Haas takes F1 Spanish GP swing in form with "a pinch of salt"

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Haas Formula 1 boss Guenther Steiner has downplayed the dramatic swing in the team’s form over the Spanish GP weekend, saying it should be taken “with a pinch of salt”.

Romain Grosjean was as high as fifth in FP2 in Barcelona on Friday, but the Frenchman slipped to 17th in qualifying on Saturday and then had a difficult race to 19th and last place.

His team mate Kevin Magnussen had a marginally better afternoon, finishing 15th.

After the race, the Frenchman made clear his frustration with the drop in performance.

“From lap one to the last lap it was horrible,” said Grosjean.

“The car was absolutely a handful, and I can’t understand what happened from Friday.

“On Friday long runs, short runs, everything was fine, everything was competitive, everything was under control. And today it was just not fun.”

Steiner would not be drawn on the suggestion that the race was one of the team’s worst to date.

“We should put a little bit of a filter on these comments in the moment, it’s like the worst and the best, it’s easy to say,” he said.

“We know we haven’t got the best car. And having the best car one day and the worst car the other day, I think we need to take it a little bit with a pinch of salt.

“We need to look at it why we lost so much performance from Friday to [Sunday].

“I mean, the lap times on Friday, they were genuine. And today we could only lap two seconds slower than Friday. So that is very strange.

“We need to go to aero data and then see if we can find something, what it could be.

“For sure, we haven’t got the best car. But we just need to try to understand why this big difference between Friday and today suddenly was.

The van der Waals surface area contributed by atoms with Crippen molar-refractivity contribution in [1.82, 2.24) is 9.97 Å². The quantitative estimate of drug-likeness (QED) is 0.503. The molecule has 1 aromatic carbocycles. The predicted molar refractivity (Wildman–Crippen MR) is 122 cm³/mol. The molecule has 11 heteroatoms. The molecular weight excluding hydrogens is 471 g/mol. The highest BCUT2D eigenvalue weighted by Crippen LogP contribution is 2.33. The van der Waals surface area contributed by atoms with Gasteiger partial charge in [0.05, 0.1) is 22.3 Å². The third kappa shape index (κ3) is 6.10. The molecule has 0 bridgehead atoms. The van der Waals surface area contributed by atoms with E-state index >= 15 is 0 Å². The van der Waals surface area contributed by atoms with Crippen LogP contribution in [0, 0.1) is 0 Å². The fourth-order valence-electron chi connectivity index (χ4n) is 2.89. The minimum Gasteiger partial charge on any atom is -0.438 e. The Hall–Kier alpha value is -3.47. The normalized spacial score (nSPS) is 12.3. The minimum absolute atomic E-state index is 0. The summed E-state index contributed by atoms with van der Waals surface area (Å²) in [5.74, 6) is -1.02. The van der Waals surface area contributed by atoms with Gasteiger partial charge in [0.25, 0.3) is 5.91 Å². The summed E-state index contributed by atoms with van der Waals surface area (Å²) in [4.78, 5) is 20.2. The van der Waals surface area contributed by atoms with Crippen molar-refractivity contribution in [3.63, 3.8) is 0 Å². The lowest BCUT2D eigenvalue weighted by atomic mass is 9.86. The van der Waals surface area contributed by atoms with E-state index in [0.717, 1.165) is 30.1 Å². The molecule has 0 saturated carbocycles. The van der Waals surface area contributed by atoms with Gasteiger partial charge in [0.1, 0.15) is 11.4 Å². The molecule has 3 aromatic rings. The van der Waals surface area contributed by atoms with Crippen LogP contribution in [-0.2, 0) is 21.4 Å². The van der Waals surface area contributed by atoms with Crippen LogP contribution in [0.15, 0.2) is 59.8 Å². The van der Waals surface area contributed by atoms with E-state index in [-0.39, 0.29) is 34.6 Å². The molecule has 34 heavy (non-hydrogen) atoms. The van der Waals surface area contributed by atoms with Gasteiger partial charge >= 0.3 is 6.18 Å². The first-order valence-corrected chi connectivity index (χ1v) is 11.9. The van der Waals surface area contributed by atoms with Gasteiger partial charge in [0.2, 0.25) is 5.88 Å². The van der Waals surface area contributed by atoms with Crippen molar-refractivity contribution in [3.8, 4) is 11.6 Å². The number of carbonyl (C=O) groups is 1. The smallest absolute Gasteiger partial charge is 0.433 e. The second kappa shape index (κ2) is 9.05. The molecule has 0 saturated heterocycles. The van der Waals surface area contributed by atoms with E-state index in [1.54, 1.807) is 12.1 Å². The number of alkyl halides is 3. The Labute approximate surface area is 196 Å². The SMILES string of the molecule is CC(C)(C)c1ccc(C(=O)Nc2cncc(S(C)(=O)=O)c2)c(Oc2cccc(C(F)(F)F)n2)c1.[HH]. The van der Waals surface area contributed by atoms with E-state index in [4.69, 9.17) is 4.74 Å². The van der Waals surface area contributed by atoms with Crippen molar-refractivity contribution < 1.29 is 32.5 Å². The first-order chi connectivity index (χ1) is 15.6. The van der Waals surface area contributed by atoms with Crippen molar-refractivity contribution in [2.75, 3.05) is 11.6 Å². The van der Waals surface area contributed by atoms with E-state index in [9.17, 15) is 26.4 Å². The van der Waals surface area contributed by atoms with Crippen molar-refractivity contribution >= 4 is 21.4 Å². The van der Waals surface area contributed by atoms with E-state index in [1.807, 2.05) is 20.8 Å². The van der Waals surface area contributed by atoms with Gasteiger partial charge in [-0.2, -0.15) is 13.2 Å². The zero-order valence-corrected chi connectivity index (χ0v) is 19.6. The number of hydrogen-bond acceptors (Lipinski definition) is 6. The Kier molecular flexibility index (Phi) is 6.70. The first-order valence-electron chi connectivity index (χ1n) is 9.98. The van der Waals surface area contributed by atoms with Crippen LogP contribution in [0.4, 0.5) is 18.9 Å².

“With Kevin, we tried a different strategy and the strategy worked, even if there was no result.

“You need to do something. The execution was fine, it’s just we haven’t got the pace at the moment.”

Steiner believes that the engine qualifying mode ban due to come into action for the Belgian GP will help Haas relative to some of its competitors.

The Ferrari power unit is arguably the weakest on the grid, and the works team had previously disclosed that it did not have its own high-performance engine mode relative to the other manufacturers.

“I think what you can believe is at the next race there is a change in the engine regulations, hopefully,” Steiner added.

“And as I said before, again, that maybe makes some difference or should level everything out a little bit.

“And the rest, we just try always to get the best out of the car with the setup. That’s the only thing we can do in the moment.

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